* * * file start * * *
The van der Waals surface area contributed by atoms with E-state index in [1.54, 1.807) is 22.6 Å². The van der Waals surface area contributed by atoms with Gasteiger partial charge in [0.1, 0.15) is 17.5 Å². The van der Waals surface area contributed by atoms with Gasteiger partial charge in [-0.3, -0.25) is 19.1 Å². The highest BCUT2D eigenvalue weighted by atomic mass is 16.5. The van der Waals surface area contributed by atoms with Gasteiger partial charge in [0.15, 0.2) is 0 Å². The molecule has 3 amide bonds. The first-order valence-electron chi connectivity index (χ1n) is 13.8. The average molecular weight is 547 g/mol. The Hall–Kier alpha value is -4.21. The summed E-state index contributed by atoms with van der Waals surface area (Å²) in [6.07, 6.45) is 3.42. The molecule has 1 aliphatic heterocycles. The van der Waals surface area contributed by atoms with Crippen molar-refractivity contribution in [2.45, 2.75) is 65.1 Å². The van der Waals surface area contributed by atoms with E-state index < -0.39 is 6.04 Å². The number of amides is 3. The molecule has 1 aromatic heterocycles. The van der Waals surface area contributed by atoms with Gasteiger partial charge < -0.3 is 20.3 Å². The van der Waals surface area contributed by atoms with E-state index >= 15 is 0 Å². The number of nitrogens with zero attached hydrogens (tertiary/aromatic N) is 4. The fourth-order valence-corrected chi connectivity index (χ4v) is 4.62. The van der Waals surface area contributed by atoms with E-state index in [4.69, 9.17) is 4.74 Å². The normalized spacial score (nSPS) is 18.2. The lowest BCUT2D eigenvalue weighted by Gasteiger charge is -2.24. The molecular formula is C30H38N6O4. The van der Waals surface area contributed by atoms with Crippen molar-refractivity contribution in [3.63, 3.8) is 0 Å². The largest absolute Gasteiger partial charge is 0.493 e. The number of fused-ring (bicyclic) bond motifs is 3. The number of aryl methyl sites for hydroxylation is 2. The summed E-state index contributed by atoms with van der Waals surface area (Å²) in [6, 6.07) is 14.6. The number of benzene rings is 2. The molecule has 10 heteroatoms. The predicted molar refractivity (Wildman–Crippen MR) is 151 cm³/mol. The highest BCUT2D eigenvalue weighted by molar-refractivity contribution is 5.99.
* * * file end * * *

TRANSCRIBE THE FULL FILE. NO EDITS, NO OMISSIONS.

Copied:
The van der Waals surface area contributed by atoms with E-state index in [1.54, 1.807) is 22.6 Å². The van der Waals surface area contributed by atoms with Gasteiger partial charge in [0.1, 0.15) is 17.5 Å². The van der Waals surface area contributed by atoms with Gasteiger partial charge in [-0.3, -0.25) is 19.1 Å². The highest BCUT2D eigenvalue weighted by atomic mass is 16.5. The van der Waals surface area contributed by atoms with Gasteiger partial charge in [0.15, 0.2) is 0 Å². The molecule has 3 amide bonds. The first-order valence-electron chi connectivity index (χ1n) is 13.8. The average molecular weight is 547 g/mol. The Hall–Kier alpha value is -4.21. The summed E-state index contributed by atoms with van der Waals surface area (Å²) in [6.07, 6.45) is 3.42. The molecule has 1 aliphatic heterocycles. The van der Waals surface area contributed by atoms with Crippen molar-refractivity contribution in [2.45, 2.75) is 65.1 Å². The van der Waals surface area contributed by atoms with E-state index < -0.39 is 6.04 Å². The number of amides is 3. The molecule has 1 aromatic heterocycles. The van der Waals surface area contributed by atoms with Gasteiger partial charge < -0.3 is 20.3 Å². The van der Waals surface area contributed by atoms with E-state index >= 15 is 0 Å². The number of nitrogens with zero attached hydrogens (tertiary/aromatic N) is 4. The fourth-order valence-corrected chi connectivity index (χ4v) is 4.62. The van der Waals surface area contributed by atoms with E-state index in [4.69, 9.17) is 4.74 Å². The normalized spacial score (nSPS) is 18.2. The lowest BCUT2D eigenvalue weighted by Gasteiger charge is -2.24. The molecular formula is C30H38N6O4. The van der Waals surface area contributed by atoms with Crippen molar-refractivity contribution in [3.63, 3.8) is 0 Å². The largest absolute Gasteiger partial charge is 0.493 e. The number of fused-ring (bicyclic) bond motifs is 3. The number of aryl methyl sites for hydroxylation is 2. The summed E-state index contributed by atoms with van der Waals surface area (Å²) in [6, 6.07) is 14.6. The number of benzene rings is 2. The molecule has 10 heteroatoms. The predicted molar refractivity (Wildman–Crippen MR) is 151 cm³/mol. The highest BCUT2D eigenvalue weighted by molar-refractivity contribution is 5.99.